NEW ORLEANS, LA (WVUE) - Governor Bobby Jindal is expected to announce he is running for the White House this week.
And some political observers weighed in on whether a run for the presidency would make Jindal even more of a 'lame duck' as his term as governor winds down.
"When you're running for president as a Republican, the Republican primary and caucus voters are who you need to win over, not the voters of Louisiana anymore, they don't matter for your run for your run for president," said Political Analyst Mike Sherman of Tulane University.
Governor Jindal has acted like he would be a 2016 presidential candidate for years now. And Wednesday he is expected to make his intentions official at the Pontchartrain Center in Kenner.
Jindal once resided in Kenner.
"If Governor Jindal were to be graded on attendance at the end of this year it's probably not going to be a very good grade," Sherman stated.
And as a presidential contender Jindal would undoubtedly need to spend considerable time on the campaign trail outside of Louisiana.
"When you're running for president you've got to be in Iowa, you've got to be in New Hampshire, you've got to be in those early primary and caucus states," said Sherman.
It is not headline-making that someone from Louisiana wants to run for the presidency.
Former Governor Buddy Roemer made a bid for the White House during the last race, but was never a top tier candidate.
Still, Sherman thinks Jindal's attempt to gain the highest office in the land may be an adjustment for some in Louisiana since Jindal still occupies the governor's office.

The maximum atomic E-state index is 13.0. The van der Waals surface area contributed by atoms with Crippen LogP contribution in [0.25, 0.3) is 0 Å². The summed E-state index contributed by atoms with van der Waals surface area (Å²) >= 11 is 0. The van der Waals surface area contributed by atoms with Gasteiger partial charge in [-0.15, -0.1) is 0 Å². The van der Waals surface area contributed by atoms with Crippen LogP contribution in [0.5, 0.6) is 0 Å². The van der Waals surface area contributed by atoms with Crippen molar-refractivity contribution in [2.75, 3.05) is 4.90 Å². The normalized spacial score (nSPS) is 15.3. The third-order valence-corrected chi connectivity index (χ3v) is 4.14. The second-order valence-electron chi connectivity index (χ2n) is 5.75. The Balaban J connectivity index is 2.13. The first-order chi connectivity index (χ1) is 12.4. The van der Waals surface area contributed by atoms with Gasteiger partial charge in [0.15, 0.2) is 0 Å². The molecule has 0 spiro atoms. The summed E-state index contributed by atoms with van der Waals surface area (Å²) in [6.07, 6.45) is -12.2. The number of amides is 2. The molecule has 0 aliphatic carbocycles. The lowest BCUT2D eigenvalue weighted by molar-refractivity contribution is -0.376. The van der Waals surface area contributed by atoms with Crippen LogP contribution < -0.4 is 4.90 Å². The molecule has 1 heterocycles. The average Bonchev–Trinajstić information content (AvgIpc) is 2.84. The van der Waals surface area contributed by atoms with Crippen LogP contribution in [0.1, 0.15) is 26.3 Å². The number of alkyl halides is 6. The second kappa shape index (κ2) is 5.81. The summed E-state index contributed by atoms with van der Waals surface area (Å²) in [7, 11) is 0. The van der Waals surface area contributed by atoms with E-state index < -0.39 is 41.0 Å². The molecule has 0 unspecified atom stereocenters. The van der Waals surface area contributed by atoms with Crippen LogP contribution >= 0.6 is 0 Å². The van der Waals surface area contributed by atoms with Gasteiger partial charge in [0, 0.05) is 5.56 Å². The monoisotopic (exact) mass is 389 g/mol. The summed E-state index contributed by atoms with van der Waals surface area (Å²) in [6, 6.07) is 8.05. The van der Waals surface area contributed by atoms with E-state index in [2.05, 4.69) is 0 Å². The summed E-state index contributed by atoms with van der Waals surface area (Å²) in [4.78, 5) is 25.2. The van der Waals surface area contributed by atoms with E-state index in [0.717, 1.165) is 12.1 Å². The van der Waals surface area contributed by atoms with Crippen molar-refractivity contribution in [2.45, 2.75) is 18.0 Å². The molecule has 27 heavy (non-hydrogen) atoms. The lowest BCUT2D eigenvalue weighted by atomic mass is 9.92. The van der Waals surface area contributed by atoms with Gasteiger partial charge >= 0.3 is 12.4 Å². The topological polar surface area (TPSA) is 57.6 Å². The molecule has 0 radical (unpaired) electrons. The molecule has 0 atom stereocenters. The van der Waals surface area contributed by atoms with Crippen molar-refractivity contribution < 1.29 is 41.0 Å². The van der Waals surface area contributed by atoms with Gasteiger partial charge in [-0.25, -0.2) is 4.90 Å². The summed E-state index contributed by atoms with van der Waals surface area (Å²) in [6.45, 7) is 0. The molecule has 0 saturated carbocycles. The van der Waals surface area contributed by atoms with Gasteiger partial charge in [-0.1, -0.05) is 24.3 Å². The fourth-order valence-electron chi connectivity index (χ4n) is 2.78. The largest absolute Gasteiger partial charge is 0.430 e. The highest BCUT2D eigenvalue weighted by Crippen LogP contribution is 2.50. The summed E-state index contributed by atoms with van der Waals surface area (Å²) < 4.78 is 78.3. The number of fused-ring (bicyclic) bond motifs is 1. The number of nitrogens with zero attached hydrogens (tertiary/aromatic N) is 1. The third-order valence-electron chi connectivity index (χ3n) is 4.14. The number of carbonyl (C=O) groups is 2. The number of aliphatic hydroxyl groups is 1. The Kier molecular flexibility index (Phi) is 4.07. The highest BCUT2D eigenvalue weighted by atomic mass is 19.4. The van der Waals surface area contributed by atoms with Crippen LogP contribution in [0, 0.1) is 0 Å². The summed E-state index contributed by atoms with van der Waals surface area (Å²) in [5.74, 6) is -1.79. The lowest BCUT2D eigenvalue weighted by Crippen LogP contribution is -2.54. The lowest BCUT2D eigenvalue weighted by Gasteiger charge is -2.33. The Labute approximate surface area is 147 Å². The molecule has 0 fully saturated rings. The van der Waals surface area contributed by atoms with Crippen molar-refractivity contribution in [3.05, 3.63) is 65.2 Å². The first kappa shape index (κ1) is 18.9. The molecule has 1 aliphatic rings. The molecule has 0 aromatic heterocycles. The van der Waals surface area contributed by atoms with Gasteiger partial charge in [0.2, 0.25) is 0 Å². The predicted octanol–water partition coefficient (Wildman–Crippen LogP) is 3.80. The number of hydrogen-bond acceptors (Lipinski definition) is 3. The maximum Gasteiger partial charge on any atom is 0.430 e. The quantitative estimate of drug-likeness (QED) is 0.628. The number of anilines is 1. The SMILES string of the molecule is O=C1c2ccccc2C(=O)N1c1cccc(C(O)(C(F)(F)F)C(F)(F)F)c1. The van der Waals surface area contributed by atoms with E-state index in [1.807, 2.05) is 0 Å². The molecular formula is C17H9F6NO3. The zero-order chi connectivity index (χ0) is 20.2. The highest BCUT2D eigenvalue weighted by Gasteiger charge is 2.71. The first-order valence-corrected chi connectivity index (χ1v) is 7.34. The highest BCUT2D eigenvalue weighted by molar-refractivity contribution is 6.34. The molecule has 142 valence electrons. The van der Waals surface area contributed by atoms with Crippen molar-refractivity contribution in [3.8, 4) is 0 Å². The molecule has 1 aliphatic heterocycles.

"When you're running for president as a Republican, the Republican primary and caucus voters are who you need to win over, not the voters of Louisiana anymore," Sherman stated.
He thinks Jindal will become more of a lame duck if he runs.
"Absolutely, being out of the state isn't that difficult with technology to stay in touch," said Sherman.
Others said clearly Jindal's previous travels have caught attention.
"I'm not sure what schedule he intends to keep but I know last year he didn't spend a whole lot of time in the state and I guess presumably continued to operate as our governor in the way that he did," said House Speaker Pro-Tem, Walt Leger, D-New Orleans.
The Jindal Administration issued a statement in response to our inquiry for this news report.
"Governor Jindal is the Chief Executive of Louisiana at all times. A possible increased travel schedule wouldn't have an impact on day to day operations, since technology allows staff to stay in touch with the Governor even when he is not sitting in his office in Baton Rouge," stated Communications Director Mike Reed.
Rep. Leger said even if the governor is out of the state on the campaign trail, as governor he will continue to wield a lot of authority.
"Whether or not it makes him more of a lame duck, or less of a lame duck, the fact of the matter is until the day that he is no longer the governor there are certain powers that the governor of this state possesses that still leaves him with a lot of influence over how things will play out over the next couple of months," Leger said.
He said Jindal and his administration will have input on expected mid-year budget issues, and more.
Still Jindal at this point is considered a long-shot.
"Let's be very clear, he's not showing up in the polls above one percent, this is a very difficult run for the sitting governor," said Sherman.
Still Sherman acknowledged it is early in the game.
"I don't think steep hill is accurate for Governor Jindal's chances for his quest for president, I think it's like a steep mountain, but you know what he might be a long shot, but he's still got a shot as a sitting governor," he said.